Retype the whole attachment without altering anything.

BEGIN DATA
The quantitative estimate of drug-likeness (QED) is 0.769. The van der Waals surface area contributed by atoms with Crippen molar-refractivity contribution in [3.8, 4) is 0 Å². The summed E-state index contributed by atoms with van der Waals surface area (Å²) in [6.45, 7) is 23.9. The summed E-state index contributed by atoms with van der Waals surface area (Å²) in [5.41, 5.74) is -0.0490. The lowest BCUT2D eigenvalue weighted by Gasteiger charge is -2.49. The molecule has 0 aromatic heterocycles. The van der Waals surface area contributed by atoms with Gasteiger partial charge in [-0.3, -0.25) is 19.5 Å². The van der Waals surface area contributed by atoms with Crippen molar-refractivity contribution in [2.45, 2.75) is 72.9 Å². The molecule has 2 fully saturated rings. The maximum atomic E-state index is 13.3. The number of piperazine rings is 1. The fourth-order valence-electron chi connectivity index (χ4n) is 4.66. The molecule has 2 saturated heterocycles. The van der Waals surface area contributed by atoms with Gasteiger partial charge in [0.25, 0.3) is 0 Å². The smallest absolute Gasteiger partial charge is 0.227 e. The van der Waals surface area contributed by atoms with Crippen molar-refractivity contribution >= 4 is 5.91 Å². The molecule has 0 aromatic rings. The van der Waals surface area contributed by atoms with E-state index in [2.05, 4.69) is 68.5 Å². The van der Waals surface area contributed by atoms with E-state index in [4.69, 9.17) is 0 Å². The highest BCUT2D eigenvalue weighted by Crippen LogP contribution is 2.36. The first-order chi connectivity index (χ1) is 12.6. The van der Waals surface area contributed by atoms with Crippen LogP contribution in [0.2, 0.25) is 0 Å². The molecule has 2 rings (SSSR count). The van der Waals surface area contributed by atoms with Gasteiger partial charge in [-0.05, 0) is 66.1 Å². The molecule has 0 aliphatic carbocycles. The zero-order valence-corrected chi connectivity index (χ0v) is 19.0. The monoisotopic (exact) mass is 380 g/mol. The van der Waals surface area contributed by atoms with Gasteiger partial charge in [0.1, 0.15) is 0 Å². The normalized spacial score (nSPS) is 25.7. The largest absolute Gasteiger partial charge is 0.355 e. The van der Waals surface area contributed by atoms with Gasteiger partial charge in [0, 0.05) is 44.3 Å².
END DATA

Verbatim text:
The quantitative estimate of drug-likeness (QED) is 0.769. The van der Waals surface area contributed by atoms with Crippen molar-refractivity contribution in [3.8, 4) is 0 Å². The summed E-state index contributed by atoms with van der Waals surface area (Å²) in [6.45, 7) is 23.9. The summed E-state index contributed by atoms with van der Waals surface area (Å²) in [5.41, 5.74) is -0.0490. The lowest BCUT2D eigenvalue weighted by Gasteiger charge is -2.49. The molecule has 0 aromatic heterocycles. The van der Waals surface area contributed by atoms with Gasteiger partial charge in [-0.3, -0.25) is 19.5 Å². The van der Waals surface area contributed by atoms with Crippen molar-refractivity contribution in [2.45, 2.75) is 72.9 Å². The molecule has 2 fully saturated rings. The maximum atomic E-state index is 13.3. The number of piperazine rings is 1. The fourth-order valence-electron chi connectivity index (χ4n) is 4.66. The molecule has 2 saturated heterocycles. The van der Waals surface area contributed by atoms with Gasteiger partial charge in [0.25, 0.3) is 0 Å². The smallest absolute Gasteiger partial charge is 0.227 e. The van der Waals surface area contributed by atoms with Crippen molar-refractivity contribution >= 4 is 5.91 Å². The molecule has 0 aromatic rings. The van der Waals surface area contributed by atoms with E-state index in [2.05, 4.69) is 68.5 Å². The van der Waals surface area contributed by atoms with E-state index in [4.69, 9.17) is 0 Å². The highest BCUT2D eigenvalue weighted by Crippen LogP contribution is 2.36. The first-order chi connectivity index (χ1) is 12.6. The van der Waals surface area contributed by atoms with Crippen LogP contribution in [0.2, 0.25) is 0 Å². The molecule has 2 rings (SSSR count). The van der Waals surface area contributed by atoms with Gasteiger partial charge in [-0.05, 0) is 66.1 Å². The molecule has 0 aliphatic carbocycles. The zero-order valence-corrected chi connectivity index (χ0v) is 19.0. The monoisotopic (exact) mass is 380 g/mol. The van der Waals surface area contributed by atoms with Gasteiger partial charge in [0.1, 0.15) is 0 Å². The normalized spacial score (nSPS) is 25.7. The largest absolute Gasteiger partial charge is 0.355 e. The van der Waals surface area contributed by atoms with Gasteiger partial charge in [0, 0.05) is 44.3 Å².